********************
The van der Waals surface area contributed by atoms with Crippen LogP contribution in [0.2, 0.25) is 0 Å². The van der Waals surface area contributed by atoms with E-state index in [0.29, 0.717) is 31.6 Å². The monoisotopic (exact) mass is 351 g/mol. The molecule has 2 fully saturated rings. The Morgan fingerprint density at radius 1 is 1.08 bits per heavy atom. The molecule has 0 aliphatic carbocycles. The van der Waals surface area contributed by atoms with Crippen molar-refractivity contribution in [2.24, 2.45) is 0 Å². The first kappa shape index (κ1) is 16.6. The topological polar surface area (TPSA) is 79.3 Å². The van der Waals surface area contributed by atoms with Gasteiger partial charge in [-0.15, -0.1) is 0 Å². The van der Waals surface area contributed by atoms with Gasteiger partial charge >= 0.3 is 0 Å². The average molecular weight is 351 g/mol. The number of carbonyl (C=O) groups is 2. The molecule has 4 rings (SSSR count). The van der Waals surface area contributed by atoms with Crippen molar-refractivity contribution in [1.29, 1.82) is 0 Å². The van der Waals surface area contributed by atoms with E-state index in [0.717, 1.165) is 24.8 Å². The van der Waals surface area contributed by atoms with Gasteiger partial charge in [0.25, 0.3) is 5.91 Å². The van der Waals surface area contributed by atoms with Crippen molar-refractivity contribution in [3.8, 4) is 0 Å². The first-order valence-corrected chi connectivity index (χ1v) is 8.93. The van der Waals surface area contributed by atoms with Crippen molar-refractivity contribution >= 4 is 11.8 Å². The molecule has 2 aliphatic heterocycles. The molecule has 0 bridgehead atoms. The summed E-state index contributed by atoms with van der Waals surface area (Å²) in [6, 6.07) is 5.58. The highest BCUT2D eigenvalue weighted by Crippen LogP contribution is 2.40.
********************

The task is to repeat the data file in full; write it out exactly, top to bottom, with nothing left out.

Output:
The van der Waals surface area contributed by atoms with Crippen LogP contribution in [0.2, 0.25) is 0 Å². The van der Waals surface area contributed by atoms with E-state index in [0.29, 0.717) is 31.6 Å². The monoisotopic (exact) mass is 351 g/mol. The molecule has 2 fully saturated rings. The Morgan fingerprint density at radius 1 is 1.08 bits per heavy atom. The molecule has 0 aliphatic carbocycles. The van der Waals surface area contributed by atoms with Crippen molar-refractivity contribution in [2.24, 2.45) is 0 Å². The first kappa shape index (κ1) is 16.6. The topological polar surface area (TPSA) is 79.3 Å². The van der Waals surface area contributed by atoms with Gasteiger partial charge in [-0.15, -0.1) is 0 Å². The van der Waals surface area contributed by atoms with Gasteiger partial charge >= 0.3 is 0 Å². The average molecular weight is 351 g/mol. The number of carbonyl (C=O) groups is 2. The molecule has 4 rings (SSSR count). The van der Waals surface area contributed by atoms with Crippen molar-refractivity contribution in [1.29, 1.82) is 0 Å². The van der Waals surface area contributed by atoms with E-state index in [0.717, 1.165) is 24.8 Å². The van der Waals surface area contributed by atoms with Gasteiger partial charge in [0.25, 0.3) is 5.91 Å². The van der Waals surface area contributed by atoms with Crippen molar-refractivity contribution in [3.8, 4) is 0 Å². The first-order valence-corrected chi connectivity index (χ1v) is 8.93. The van der Waals surface area contributed by atoms with Crippen molar-refractivity contribution >= 4 is 11.8 Å². The molecule has 2 aliphatic heterocycles. The molecule has 0 bridgehead atoms. The summed E-state index contributed by atoms with van der Waals surface area (Å²) in [6, 6.07) is 5.58. The highest BCUT2D eigenvalue weighted by Crippen LogP contribution is 2.40.